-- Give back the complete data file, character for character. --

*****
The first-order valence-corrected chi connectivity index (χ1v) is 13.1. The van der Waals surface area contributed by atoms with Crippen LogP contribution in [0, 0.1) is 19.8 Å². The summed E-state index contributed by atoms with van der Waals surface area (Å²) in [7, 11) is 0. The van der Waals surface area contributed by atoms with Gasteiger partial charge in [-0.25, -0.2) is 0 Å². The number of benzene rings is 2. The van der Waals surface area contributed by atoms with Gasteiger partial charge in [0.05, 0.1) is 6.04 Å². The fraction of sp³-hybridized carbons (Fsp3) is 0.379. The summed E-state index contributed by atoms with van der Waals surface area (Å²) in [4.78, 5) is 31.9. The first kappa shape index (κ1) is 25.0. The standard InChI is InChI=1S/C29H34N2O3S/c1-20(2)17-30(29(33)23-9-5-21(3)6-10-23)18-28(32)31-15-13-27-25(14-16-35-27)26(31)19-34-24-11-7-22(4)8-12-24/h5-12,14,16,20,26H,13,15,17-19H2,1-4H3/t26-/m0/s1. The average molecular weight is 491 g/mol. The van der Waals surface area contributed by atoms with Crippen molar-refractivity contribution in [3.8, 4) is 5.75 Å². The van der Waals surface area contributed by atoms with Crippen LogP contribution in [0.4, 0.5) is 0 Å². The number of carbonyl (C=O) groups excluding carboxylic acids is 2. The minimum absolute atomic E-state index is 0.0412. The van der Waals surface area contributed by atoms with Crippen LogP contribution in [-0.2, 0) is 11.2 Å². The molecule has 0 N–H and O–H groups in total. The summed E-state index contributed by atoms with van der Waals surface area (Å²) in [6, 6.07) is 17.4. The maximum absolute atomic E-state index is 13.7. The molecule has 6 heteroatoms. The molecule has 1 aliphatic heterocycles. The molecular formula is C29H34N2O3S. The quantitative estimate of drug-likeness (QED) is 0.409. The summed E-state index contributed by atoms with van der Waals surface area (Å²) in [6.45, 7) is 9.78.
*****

The first-order valence-corrected chi connectivity index (χ1v) is 13.1. The van der Waals surface area contributed by atoms with Crippen LogP contribution in [0, 0.1) is 19.8 Å². The summed E-state index contributed by atoms with van der Waals surface area (Å²) in [7, 11) is 0. The van der Waals surface area contributed by atoms with Gasteiger partial charge in [-0.25, -0.2) is 0 Å². The number of benzene rings is 2. The van der Waals surface area contributed by atoms with Gasteiger partial charge in [0.05, 0.1) is 6.04 Å². The fraction of sp³-hybridized carbons (Fsp3) is 0.379. The summed E-state index contributed by atoms with van der Waals surface area (Å²) in [4.78, 5) is 31.9. The first kappa shape index (κ1) is 25.0. The standard InChI is InChI=1S/C29H34N2O3S/c1-20(2)17-30(29(33)23-9-5-21(3)6-10-23)18-28(32)31-15-13-27-25(14-16-35-27)26(31)19-34-24-11-7-22(4)8-12-24/h5-12,14,16,20,26H,13,15,17-19H2,1-4H3/t26-/m0/s1. The average molecular weight is 491 g/mol. The van der Waals surface area contributed by atoms with Crippen molar-refractivity contribution in [3.8, 4) is 5.75 Å². The van der Waals surface area contributed by atoms with Crippen LogP contribution in [0.4, 0.5) is 0 Å². The number of carbonyl (C=O) groups excluding carboxylic acids is 2. The minimum absolute atomic E-state index is 0.0412. The van der Waals surface area contributed by atoms with Crippen LogP contribution in [-0.2, 0) is 11.2 Å². The molecule has 0 N–H and O–H groups in total. The summed E-state index contributed by atoms with van der Waals surface area (Å²) in [6, 6.07) is 17.4. The maximum absolute atomic E-state index is 13.7. The molecule has 6 heteroatoms. The molecule has 1 aliphatic heterocycles. The molecular formula is C29H34N2O3S. The quantitative estimate of drug-likeness (QED) is 0.409. The summed E-state index contributed by atoms with van der Waals surface area (Å²) in [6.45, 7) is 9.78.